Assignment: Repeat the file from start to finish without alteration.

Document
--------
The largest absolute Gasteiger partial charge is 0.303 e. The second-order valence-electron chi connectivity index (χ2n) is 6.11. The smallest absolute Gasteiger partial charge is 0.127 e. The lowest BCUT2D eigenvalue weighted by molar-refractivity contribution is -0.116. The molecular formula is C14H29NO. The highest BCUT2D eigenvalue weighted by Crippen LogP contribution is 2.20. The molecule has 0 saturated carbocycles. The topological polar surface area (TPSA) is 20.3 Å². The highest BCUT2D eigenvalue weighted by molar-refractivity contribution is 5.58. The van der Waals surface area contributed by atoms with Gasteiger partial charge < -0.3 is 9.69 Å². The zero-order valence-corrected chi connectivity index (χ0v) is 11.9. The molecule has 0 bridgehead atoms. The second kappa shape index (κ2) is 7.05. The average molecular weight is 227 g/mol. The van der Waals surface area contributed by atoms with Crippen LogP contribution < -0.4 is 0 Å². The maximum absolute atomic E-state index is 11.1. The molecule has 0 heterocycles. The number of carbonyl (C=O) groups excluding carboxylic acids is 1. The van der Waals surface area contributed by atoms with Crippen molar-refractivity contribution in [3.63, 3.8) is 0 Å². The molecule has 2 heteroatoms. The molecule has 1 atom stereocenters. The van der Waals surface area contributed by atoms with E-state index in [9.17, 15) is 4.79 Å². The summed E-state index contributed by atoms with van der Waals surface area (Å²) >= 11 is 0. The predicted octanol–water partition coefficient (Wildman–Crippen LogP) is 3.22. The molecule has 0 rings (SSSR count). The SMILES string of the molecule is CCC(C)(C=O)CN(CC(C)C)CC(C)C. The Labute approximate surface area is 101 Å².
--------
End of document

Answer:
The largest absolute Gasteiger partial charge is 0.303 e. The second-order valence-electron chi connectivity index (χ2n) is 6.11. The smallest absolute Gasteiger partial charge is 0.127 e. The lowest BCUT2D eigenvalue weighted by molar-refractivity contribution is -0.116. The molecular formula is C14H29NO. The highest BCUT2D eigenvalue weighted by Crippen LogP contribution is 2.20. The molecule has 0 saturated carbocycles. The topological polar surface area (TPSA) is 20.3 Å². The highest BCUT2D eigenvalue weighted by molar-refractivity contribution is 5.58. The van der Waals surface area contributed by atoms with Gasteiger partial charge < -0.3 is 9.69 Å². The zero-order valence-corrected chi connectivity index (χ0v) is 11.9. The molecule has 0 bridgehead atoms. The second kappa shape index (κ2) is 7.05. The average molecular weight is 227 g/mol. The van der Waals surface area contributed by atoms with Crippen LogP contribution < -0.4 is 0 Å². The maximum absolute atomic E-state index is 11.1. The molecule has 0 heterocycles. The number of carbonyl (C=O) groups excluding carboxylic acids is 1. The van der Waals surface area contributed by atoms with Crippen molar-refractivity contribution in [3.63, 3.8) is 0 Å². The molecule has 2 heteroatoms. The molecule has 1 atom stereocenters. The van der Waals surface area contributed by atoms with E-state index in [9.17, 15) is 4.79 Å². The summed E-state index contributed by atoms with van der Waals surface area (Å²) >= 11 is 0. The predicted octanol–water partition coefficient (Wildman–Crippen LogP) is 3.22. The molecule has 0 rings (SSSR count). The SMILES string of the molecule is CCC(C)(C=O)CN(CC(C)C)CC(C)C. The Labute approximate surface area is 101 Å².